Cooking a large joint of meat can sometimes be a daunting task. However, this slow cooker lamb shoulder recipe is easy to prepare and virtually guaranteed to produce meat which is tender, juicy and full of flavour.
Serve the lamb with fresh vegetables, crispy potatoes and a fruity red wine gravy to make the perfect Sunday roast!
Whenever we plan a Sunday roast, for some reason lamb always seems to be further down the list than beef or chicken. Then we cook it, and we always say “this is amazing, why don’t we eat more lamb?!”.
If you’ve read our slow cooker roast beef recipe, you’ll know that we’re not shy about telling you that we Brits can make a mean roast dinner. In case you hadn’t realised, that applies to beef, pork, chicken…and obviously lamb!
How to slow cook lamb shoulder
Start by preparing a bed of vegetables and rosemary in the bottom of the crockpot. This adds lots of flavour to the meat whilst it’s cooking, and will be used to make the gravy once the meat is cooked.
The key to beautiful tasting lamb in the slow cooker is to give this amazing cut of meat the love it deserves before any cooking starts.
Use a small sharp knife to poke holes into the meat at regular intervals, and push in a small spring of rosemary and a slice of a garlic clove.
Season the meat well (really well!), and place it into the slow cooker on top of the chopped vegetables.
Add the stock and wine by pouring it down the side of the slow cooker rather than over the top of the meat. This will avoid washing away the seasoning from the top of the lamb.
The meat needs to be sat in the liquid. If it appears to be sitting too high, dig out some of the vegetables and place them around the side of the meat so the lamb sits lower down.
Ideally the stock should be around half way up the shoulder of lamb. Add more wine and stock in a 2/3 stock to 1/3 wine ratio if you need to.
After the meat is cooked, remove it from the slow cooker and transfer it to your favourite roasting tin.
Blasting it in the oven for 20 minutes at a high heat will brown the outside of the lamb. The browning is caused by the maillard reaction, and adds loads of extra flavour that you won’t want to miss out on! Whilst your roast potatoes are cooking is the perfect time to do this.
We love to serve slow cooked lamb shoulder in the middle of the table, still in one piece, with plenty of vegetables scattered around the roasting tray.
Let people help themselves. Rustic is definitely the way forward with lamb shoulder!
Why cook lamb shoulder in the slow cooker?
- It tastes amazing. Lamb shoulder is a tough piece of meat due to the use the muscle gets. Cooking it in the slow cooker breaks down the connecting tissues of the meat, leaving you with an amazingly succulent dinner.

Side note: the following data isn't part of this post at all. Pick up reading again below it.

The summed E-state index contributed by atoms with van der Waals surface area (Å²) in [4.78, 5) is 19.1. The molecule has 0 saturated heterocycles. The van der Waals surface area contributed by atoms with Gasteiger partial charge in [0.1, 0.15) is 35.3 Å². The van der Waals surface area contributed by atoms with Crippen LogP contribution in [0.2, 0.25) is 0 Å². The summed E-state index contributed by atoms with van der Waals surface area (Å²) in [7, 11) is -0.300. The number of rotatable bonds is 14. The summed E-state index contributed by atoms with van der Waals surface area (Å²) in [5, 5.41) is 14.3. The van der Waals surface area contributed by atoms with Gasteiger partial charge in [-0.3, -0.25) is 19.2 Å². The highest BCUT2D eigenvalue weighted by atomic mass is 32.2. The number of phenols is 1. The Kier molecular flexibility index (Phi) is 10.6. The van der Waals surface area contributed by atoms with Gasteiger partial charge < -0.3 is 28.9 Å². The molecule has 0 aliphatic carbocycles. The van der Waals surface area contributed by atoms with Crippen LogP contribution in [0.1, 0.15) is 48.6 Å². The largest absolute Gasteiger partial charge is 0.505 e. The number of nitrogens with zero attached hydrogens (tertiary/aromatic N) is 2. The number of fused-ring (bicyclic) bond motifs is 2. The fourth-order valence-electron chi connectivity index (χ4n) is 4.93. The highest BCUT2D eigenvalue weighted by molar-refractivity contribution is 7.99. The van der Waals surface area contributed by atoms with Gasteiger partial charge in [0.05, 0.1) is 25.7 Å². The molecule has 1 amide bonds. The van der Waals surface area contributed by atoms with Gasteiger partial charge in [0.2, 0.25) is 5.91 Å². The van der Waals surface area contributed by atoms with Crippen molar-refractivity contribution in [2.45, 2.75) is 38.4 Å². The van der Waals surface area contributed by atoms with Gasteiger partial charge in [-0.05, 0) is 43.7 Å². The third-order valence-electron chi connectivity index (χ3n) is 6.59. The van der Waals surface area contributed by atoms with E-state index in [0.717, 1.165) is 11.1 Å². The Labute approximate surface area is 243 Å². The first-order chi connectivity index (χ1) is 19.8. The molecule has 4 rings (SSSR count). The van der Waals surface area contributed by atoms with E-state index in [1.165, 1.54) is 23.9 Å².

- It’s good value. A 2kg lamb shoulder will cost around £20 ($25), and will easily serve six people with some left over for sandwiches the following day!
- It’s forgiving. It’s incredibly difficult to overcook lamb in the slow cooker, meaning it’s a great recipe to leave on all day without having to worry about it.
What trimmings should I serve with lamb?
The usual roast dinner trimmings go well with roast lamb. When we cooked this recipe we served rosemary roasted potatoes, parsnips and carrots.
Depending on your taste, you could also consider:
- Carrot and swede mash
- Curly kale
- Cauliflower cheese
Whatever you do, don’t forget mint sauce!
Slow Cooker Lamb Shoulder
- 2 kg lamb shoulder
- 500 ml lamb stock
- 250 ml red wine
- 4 tbsp cornflour
- 4 garlic cloves sliced lengthways
- 4 sprigs rosemary
- 1 tsp blackcurrant jam
- 1 large onion chopped
- 1 tsp salt
- 1 tsp pepper
- 1 large carrot chopped
- Add the chopped veg and a sprig of rosemary to the slow cooker. Sprinkle over 3 tbsp of cornflour.
- Using a small sharp knife, poke holes in the lamb at regular intervals. Press in a small sprig of rosemary and a slice of a garlic clove into each hole. Season the lamb well with salt and pepper.
- Place the lamb shoulder into the slow cooker, and pour the stock and wine down the sides, taking care not to wash the seasoning off of the top of the lamb. Check that the lamb is sat in the liquid (approximately a half to two-thirds covered), and if not dig out some of the vegetables and place them around the side of the meat so that it sits lower. If required, add more stock and wine using the ratio of two parts stock to one part wine. You do not need to submerge the lamb in liquid.
- Cook on low for five and a half hours or four on high (see recipe notes regarding cooking times as it can vary depending on your model of slow cooker). Once cooked, remove the lamb, place it a roasting dish, and cook in the oven for 20 minutes at 190°C. Whilst the lamb is cooking in the oven, prepare the gravy.
- Following cooking the lamb there will be a lot of fat sat on top of the gravy in the slow cooker. Use a meat baster to remove it (transfer it to a bowl and bin it once cooled, don't put it down the drain).
- If you have a sear and stew slow cooker, transfer the pot to the hob, or transfer the contents of the slow cooker to a pan if not. Add a further tbsp of cornflour. Do this by removing a few tbsp of liquid into a mug, stirring in the cornflour to create a slurry, and stirring it back into the gravy.
- Bring the gravy to a boil, then reduce to a simmer. Add a tsp of blackcurrant jam, then check the thickness, and reduce further, if required.
- Check the seasoning, then serve by pouring through a colander into a gravy jug, or without a colander if you prefer to keep the vegetables in the gravy.